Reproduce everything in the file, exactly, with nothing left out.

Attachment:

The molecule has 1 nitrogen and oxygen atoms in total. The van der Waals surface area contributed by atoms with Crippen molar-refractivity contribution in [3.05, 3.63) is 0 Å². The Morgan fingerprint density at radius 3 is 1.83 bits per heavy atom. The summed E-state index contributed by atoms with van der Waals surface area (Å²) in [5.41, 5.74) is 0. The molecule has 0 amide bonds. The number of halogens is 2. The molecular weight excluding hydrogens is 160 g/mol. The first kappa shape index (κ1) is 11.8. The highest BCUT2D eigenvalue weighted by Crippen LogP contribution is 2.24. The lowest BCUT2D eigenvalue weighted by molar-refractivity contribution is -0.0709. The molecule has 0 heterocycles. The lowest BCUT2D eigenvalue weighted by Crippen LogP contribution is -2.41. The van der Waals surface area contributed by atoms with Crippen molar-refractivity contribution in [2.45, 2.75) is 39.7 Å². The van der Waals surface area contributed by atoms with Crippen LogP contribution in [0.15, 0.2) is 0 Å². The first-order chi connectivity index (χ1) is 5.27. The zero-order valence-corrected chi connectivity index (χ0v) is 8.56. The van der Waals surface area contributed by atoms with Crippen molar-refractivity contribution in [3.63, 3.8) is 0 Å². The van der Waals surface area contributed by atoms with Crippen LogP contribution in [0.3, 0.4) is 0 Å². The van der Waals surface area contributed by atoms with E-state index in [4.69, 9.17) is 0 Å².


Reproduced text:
The molecule has 1 nitrogen and oxygen atoms in total. The van der Waals surface area contributed by atoms with Crippen molar-refractivity contribution in [3.05, 3.63) is 0 Å². The Morgan fingerprint density at radius 3 is 1.83 bits per heavy atom. The summed E-state index contributed by atoms with van der Waals surface area (Å²) in [5.41, 5.74) is 0. The molecule has 0 amide bonds. The number of halogens is 2. The molecular weight excluding hydrogens is 160 g/mol. The first kappa shape index (κ1) is 11.8. The highest BCUT2D eigenvalue weighted by Crippen LogP contribution is 2.24. The lowest BCUT2D eigenvalue weighted by molar-refractivity contribution is -0.0709. The molecule has 0 heterocycles. The lowest BCUT2D eigenvalue weighted by Crippen LogP contribution is -2.41. The van der Waals surface area contributed by atoms with Crippen molar-refractivity contribution in [2.45, 2.75) is 39.7 Å². The van der Waals surface area contributed by atoms with Crippen LogP contribution in [0.15, 0.2) is 0 Å². The first-order chi connectivity index (χ1) is 5.27. The zero-order valence-corrected chi connectivity index (χ0v) is 8.56. The van der Waals surface area contributed by atoms with Crippen molar-refractivity contribution in [3.63, 3.8) is 0 Å². The van der Waals surface area contributed by atoms with Crippen LogP contribution in [0.3, 0.4) is 0 Å². The van der Waals surface area contributed by atoms with E-state index in [4.69, 9.17) is 0 Å².